A friend of mine recently lent me the first two trades of the "critically acclaimed" series which began over two years ago. It chronicles Superman and assorted super-pals assuming control of the planet.
It's based on the hit video game of the same name.
The story takes place on an alternate Earth, and the Joker has apparently grown tired of dealing with Batman. As such, he travels to Metropolis where he kidnaps Lois Lane, and then surgically attaches a device to her heart. If Lane's heart ceases to beat, a nuclear device will explode, obliterating Metropolis.
Joker uses a Kryptonite-laden form of Scarecrow's hallucinogenic gas on Supes, and as a result believes Lois to be a bad-guy. He skyrockets Lois into space, killing her. Joker's nuke explodes, leveling Metropolis. Superman promptly kills the Joker.
From there we see little that we haven't read already in Mark Gruenwald's Squadron Supreme, Mark Waid's Kingdom Come, and numerous issues of The Authority. Not to mention, Mark Millar's superb Superman: Red Son.
Writer Tom Taylor is an amateur compared to those who've come before. Superman comes across like an angry middle schooler ... you can never quite grasp the protagonist, nor feel his grief at the loss of Lois.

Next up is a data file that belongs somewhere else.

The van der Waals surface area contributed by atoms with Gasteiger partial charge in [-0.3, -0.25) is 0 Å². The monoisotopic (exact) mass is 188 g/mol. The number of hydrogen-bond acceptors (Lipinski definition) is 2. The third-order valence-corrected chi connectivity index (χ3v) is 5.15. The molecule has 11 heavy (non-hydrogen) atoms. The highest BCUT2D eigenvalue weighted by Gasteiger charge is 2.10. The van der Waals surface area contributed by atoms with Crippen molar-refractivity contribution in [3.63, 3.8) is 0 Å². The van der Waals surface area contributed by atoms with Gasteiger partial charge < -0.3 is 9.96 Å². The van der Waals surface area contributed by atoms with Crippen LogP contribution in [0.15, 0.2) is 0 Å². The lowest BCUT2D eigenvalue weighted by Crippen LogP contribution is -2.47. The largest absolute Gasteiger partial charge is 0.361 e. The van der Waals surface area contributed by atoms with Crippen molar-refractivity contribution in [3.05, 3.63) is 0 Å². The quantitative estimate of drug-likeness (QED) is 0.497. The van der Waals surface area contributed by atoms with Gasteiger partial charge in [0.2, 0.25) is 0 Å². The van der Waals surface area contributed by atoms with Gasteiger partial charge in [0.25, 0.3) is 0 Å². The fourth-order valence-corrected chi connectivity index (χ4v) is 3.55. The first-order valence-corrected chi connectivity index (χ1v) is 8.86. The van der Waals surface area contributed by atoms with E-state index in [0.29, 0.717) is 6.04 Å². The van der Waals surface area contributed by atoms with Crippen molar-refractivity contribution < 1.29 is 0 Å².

Taylor injects the typical stuff we've all seen elsewhere in contemporary fare: Catwoman lecturing the president (and Batman) about "doing better" and giving him (them) a hard time with the usual litany of liberal gripes, including gun control. (Y'know, an issue way down on the list of voters' concerns.)
Perhaps the most laughable scene regarding this issue is Superman playing chess with the Flash and out of the blue saying "I want to ban guns."
Flash counters with "Do you think people will let you?" (as if they could do anything about it) and to be sure, the issue is debated, along with other matters. It's just done rather clumsily.
A la Squadron Supreme, two teams of heroes form -- Superman, Wonder Woman and Shazam lead those who want to exercise their (super)power to alleviate the ills of the world; Batman leads those in opposition. (In Gruenwald's SS, ironically it was the Batman analogue Nighthawk who formed the opposition team against Superman/Wonder Woman analogues Hyperion/Power Princess and co.)
Superman, once the notion of killing is out of his system, proceeds to off Martian Manhunter and Green Arrow in the process of establishing his "better world." And both deaths don't seem to mean much. Superman and Wonder Woman's attitudes were like "Meh, had to be done." The Soviet Superman in Red Son had a higher moral plane.
The second trade features essentially worthless battles with Apokolips acolytes and Lobo, and furthers the battles between the two superhero armies. I started to get bored. But I guess I'll continue reading ... since I ain't paying for it.Posted by Hube at February 9, 2016 05:54 PM | TrackBack